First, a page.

I almost forgot I had these pictures and this rich seafood experience during our vacation in the Island of Fire, Siquijor.
Though my husband was born in a place where seawater is accessible, this kind of seafood practice is new to him and in fact, haven’t experience eating Salwaki yet, that’s what locals in Siquijor call this thorny in the outside yet umami in the inside variety of sea urchin, so get into our family’s experience and read through.
This was taken in the town of San Juan in Siquijor. Shortly before the sun sets, a vast expanse of sea grass will surface after the low tide retreats far into the horizon, the locals will take advantage of the soft sun and trek this exposed vast sea part to find Salwaki and other sea shells – they call this ‘manalwaki ug manginhas’ a local term meaning to find sea urchin and seashells.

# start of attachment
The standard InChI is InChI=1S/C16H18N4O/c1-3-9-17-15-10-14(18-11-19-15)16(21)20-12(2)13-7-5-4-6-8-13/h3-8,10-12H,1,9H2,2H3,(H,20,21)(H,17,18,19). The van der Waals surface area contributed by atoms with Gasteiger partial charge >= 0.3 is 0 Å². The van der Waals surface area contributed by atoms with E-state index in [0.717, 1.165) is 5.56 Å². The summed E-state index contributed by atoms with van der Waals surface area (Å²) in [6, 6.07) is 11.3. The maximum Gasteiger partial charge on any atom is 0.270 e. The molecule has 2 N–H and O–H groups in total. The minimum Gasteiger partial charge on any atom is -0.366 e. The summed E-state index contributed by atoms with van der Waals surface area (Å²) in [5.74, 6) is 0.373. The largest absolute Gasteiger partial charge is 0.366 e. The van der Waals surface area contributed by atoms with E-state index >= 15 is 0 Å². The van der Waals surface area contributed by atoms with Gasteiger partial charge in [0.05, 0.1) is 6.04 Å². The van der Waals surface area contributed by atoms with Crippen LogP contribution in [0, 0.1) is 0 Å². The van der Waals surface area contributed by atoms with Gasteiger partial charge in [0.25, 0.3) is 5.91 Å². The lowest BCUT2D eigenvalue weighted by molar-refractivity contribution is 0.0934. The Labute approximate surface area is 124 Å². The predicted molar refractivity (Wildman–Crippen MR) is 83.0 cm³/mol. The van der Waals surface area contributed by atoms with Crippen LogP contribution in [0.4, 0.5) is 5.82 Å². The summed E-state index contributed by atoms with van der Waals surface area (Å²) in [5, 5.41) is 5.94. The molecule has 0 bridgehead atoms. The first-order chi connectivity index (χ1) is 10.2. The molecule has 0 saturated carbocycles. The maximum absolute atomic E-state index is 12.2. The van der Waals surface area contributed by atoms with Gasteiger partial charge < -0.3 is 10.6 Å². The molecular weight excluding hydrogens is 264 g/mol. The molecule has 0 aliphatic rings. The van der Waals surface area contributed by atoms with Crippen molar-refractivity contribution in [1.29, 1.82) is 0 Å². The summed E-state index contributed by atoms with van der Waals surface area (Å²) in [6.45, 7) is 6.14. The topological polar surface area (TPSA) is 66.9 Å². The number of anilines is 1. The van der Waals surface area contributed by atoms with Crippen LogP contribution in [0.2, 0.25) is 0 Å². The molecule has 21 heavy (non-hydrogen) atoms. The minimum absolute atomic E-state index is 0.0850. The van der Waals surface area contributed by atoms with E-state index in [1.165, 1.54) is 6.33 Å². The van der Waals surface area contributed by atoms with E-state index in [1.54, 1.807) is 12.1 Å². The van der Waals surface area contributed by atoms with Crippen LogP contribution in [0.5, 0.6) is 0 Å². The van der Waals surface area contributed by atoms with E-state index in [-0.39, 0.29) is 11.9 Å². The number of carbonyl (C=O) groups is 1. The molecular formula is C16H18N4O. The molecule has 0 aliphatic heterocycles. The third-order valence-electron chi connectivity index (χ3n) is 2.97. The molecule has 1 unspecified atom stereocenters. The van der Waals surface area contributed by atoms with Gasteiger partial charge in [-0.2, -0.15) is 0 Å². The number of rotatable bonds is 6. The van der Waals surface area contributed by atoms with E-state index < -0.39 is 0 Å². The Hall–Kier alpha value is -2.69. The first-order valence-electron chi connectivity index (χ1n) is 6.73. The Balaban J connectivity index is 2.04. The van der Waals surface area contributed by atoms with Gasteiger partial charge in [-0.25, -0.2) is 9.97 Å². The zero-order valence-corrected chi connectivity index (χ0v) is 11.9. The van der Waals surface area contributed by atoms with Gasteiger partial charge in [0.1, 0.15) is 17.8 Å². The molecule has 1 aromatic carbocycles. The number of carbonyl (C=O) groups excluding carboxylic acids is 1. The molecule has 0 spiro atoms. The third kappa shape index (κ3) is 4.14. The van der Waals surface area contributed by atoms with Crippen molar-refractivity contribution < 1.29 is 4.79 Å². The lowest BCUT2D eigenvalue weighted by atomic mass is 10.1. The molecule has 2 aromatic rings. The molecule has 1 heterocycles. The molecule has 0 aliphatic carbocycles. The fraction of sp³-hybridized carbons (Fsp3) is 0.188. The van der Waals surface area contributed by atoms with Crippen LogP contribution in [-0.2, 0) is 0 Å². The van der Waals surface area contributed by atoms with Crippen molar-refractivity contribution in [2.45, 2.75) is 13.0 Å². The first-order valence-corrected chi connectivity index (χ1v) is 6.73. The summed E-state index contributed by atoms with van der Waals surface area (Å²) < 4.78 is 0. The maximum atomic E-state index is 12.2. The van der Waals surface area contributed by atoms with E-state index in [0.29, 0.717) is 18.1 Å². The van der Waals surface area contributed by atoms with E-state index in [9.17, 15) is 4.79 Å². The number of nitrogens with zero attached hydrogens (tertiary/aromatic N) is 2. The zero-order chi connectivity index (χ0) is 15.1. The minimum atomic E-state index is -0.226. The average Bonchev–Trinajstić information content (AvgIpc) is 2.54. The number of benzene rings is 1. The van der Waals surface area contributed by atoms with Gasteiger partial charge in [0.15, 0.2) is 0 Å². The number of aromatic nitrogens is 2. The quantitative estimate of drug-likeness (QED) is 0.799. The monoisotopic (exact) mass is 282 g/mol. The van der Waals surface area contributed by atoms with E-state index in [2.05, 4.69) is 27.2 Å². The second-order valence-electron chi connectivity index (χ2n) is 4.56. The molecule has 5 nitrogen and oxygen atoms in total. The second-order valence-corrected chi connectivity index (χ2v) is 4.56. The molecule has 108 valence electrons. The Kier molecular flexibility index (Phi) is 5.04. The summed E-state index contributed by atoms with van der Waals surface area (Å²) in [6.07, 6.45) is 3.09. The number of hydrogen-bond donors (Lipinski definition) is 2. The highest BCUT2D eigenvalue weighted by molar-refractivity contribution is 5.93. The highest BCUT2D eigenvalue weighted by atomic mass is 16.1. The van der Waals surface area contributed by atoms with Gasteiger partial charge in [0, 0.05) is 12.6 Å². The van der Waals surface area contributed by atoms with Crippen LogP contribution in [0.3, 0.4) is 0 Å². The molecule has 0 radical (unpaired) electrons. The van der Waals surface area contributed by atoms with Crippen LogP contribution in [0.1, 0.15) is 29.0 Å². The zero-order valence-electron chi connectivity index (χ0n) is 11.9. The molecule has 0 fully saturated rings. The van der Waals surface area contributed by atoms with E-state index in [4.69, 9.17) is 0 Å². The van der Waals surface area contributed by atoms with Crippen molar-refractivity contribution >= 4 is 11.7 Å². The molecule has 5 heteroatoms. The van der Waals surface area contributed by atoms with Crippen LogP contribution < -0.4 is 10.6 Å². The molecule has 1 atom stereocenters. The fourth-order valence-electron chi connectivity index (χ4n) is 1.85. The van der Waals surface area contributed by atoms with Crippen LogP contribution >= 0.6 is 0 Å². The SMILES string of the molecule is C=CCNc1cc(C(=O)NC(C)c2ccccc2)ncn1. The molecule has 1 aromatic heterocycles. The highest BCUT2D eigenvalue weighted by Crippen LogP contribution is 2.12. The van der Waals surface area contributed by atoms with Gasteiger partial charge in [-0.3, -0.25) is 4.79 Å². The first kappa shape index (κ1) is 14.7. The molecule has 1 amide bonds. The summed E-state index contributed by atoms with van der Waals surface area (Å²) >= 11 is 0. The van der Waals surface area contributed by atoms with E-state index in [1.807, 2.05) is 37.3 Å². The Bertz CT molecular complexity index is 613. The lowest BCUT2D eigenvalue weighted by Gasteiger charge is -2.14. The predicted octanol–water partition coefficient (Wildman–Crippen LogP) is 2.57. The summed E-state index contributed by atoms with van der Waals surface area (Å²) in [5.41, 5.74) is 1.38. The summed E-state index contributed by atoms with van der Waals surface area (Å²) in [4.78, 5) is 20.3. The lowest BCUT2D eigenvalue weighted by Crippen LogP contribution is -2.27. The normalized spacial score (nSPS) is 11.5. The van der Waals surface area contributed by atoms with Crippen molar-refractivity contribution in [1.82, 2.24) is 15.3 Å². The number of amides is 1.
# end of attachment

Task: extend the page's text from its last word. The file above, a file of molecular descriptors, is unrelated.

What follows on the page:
This part of the island is blessed to have an endless supply of this sea gift. Sea urchins come in 200 different species, there’s the common black one with long spines locals call ‘tuyom’, which is non-edible and has the most dangerous spikes so they’re left untouched.
The kind of sea urchin or ‘salwaki’ that the locals are looking for is this …
Salwaki is best eaten at it’s freshest, you have to cut the shell into half and you can see an orangey meat inside, locals just dip it in vinegar and they’re good to go.
Finding ‘Salwaki’ is also a family activity, so often they’ll bring along with them ‘luto’ or rice, this has been a practice ever since, it’s not just a family bonding, it’s also a great way to save them cooking stuff.
Some friends bonding over a basin of ‘Salwaki’
If catch were a plenty, locals bottle the meat and sell it to the market …
Bottled salwaki is salty, it’s the best alternative to ‘bagoong’, (salted anchovies), only that salwaki has shorter shelf life, hence, you have to finish it shortly after it’s being bottled.
Best when paired with boiled green banana and ‘tutong’.